Fifty-two people died and 700 were injured when four bombs went off across the capital city on 7 July 2005.
15 years on today a wreath was laid by the Mayor of London at a memorial to the attacks, in Hyde Park
Also attending the memorial service was the heads of the; Metropolitan police, Transport for London, British Transport Police, and City of London Police.
In a statement from The Mayor of London, Sadiq Khan, he said: “Today we honour the 52 people who lost their lives and more than 700 who were injured on July 7, 2005.
“Our capital will never forget the terrible events of that day, and my thoughts are with all those whose lives were changed forever.
“As we mark 15 years since the attack on our city, I want again to pay tribute to the heroic efforts of our emergency services and transport workers, who ran towards danger to save lives, on that awful day.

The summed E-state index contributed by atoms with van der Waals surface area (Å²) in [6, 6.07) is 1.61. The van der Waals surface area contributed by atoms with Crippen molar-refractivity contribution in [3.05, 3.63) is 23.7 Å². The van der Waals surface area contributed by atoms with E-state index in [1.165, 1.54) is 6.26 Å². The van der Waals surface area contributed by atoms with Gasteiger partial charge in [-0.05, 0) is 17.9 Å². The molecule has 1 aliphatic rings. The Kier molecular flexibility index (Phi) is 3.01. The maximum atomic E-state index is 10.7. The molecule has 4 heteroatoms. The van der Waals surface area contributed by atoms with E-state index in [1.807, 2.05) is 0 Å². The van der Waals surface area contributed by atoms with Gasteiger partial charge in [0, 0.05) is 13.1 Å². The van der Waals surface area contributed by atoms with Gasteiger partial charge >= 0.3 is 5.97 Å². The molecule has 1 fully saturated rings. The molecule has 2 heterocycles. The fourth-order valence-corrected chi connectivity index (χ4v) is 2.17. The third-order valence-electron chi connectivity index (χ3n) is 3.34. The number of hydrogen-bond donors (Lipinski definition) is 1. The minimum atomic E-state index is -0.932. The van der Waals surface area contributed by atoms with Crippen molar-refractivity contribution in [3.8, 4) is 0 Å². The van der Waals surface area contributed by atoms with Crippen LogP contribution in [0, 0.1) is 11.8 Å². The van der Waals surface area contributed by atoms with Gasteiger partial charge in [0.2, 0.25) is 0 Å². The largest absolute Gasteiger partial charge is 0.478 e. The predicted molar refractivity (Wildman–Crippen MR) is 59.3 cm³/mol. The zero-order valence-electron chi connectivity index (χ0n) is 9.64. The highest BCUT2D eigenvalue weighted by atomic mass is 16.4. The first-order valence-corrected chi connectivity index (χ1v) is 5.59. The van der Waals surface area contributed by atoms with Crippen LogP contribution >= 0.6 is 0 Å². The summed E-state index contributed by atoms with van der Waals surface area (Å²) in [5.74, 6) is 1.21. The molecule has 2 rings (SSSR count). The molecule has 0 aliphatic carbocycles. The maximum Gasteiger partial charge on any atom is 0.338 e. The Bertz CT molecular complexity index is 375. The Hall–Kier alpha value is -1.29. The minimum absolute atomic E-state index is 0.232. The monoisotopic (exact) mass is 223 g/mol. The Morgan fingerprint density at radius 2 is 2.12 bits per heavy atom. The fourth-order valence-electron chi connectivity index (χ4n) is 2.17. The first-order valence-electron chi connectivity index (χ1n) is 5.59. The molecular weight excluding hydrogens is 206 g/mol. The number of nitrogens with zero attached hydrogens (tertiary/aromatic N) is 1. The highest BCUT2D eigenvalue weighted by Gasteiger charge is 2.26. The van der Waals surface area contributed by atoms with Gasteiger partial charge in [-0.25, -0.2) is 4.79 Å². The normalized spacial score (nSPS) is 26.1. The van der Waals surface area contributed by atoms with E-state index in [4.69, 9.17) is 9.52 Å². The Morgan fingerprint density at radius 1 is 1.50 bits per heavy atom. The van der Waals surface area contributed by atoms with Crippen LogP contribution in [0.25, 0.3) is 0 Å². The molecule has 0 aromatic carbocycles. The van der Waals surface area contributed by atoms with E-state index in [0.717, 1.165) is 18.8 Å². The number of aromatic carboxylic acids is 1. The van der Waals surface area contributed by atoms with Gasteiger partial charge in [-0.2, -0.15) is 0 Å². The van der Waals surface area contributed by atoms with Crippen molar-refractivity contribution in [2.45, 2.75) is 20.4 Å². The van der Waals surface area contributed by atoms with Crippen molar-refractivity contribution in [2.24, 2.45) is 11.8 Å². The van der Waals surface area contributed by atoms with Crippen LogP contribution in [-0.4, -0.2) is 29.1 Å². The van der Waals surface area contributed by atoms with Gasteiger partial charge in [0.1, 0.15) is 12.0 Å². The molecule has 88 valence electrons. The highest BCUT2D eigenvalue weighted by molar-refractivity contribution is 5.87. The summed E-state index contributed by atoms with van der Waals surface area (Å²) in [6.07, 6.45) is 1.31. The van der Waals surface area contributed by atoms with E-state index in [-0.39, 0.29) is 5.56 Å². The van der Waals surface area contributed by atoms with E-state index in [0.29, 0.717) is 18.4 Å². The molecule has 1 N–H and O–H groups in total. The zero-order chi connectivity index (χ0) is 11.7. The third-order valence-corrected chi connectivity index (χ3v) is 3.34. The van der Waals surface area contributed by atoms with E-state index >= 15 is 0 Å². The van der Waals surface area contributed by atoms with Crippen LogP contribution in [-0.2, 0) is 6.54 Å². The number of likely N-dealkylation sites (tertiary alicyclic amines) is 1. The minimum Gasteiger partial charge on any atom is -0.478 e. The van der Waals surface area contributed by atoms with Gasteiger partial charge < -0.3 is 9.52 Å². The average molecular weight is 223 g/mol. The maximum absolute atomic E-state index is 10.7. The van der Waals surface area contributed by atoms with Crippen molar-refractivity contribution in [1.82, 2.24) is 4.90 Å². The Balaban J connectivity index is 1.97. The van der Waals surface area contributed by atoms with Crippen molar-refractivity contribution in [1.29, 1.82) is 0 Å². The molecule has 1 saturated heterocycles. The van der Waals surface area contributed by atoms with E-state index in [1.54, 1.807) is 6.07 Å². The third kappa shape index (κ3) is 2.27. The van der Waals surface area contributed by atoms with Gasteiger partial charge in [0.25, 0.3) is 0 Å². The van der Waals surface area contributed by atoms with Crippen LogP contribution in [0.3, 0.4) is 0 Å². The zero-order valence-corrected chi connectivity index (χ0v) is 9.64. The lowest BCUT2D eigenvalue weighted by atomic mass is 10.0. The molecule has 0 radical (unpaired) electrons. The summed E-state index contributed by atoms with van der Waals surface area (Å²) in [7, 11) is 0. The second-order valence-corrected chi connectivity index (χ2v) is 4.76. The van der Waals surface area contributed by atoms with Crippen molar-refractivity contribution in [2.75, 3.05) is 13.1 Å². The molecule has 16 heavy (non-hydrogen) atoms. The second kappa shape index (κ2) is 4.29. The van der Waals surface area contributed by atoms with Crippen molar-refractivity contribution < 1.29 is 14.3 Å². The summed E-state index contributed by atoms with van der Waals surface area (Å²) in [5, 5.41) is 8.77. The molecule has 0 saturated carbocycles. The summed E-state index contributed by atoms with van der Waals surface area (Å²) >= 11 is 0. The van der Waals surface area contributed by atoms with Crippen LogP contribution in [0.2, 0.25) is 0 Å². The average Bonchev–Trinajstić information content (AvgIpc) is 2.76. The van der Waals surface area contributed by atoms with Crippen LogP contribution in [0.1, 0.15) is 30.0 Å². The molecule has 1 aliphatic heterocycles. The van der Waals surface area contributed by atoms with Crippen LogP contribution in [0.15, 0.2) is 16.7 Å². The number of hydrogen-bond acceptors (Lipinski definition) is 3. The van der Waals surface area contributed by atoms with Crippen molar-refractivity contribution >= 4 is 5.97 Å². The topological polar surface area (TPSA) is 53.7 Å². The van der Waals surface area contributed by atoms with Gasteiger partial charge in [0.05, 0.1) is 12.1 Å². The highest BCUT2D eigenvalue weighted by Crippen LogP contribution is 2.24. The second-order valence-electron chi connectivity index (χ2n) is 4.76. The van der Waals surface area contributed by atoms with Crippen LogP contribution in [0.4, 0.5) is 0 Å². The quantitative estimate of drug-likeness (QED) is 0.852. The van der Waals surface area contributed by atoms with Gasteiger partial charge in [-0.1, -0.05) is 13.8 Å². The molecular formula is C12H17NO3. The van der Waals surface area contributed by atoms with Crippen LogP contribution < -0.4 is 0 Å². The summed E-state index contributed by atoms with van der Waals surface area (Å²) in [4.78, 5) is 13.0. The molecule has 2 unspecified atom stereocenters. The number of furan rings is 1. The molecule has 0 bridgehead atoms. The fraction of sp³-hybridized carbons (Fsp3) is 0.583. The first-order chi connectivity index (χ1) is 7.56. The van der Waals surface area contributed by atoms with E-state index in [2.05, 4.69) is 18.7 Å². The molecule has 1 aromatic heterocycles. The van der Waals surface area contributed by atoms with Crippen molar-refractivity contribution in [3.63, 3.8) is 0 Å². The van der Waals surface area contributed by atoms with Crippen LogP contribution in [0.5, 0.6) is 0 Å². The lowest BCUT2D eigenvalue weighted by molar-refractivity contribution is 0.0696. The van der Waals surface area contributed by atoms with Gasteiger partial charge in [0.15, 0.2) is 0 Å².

“The way that our city responded and stood united in the aftermath of the attack showed the world that our values of decency, tolerance and mutual respect will always overcome the hate of the terrorists.
“Today, we reaffirm our commitment to upholding these values.
“To those who wish to divide us and spread hatred, we send a clear message that they will never succeed, and that we are stronger together.”
Sharing a video message Prime Minister Boris Johnson also wrote: “No one who was in London on 7 July 2005 will ever forget what they experienced that day.
“As we remember those who were lost and pledge once again to support those who survived, our message is as clear and simple as it was 15 years ago.
“We are not afraid.”
Adding in his video message that this year marks a difficult time as normally by remembering people join and gather together something the pandemic has stopped to do so, but he thanked volunteer for putting together a virtual memory day.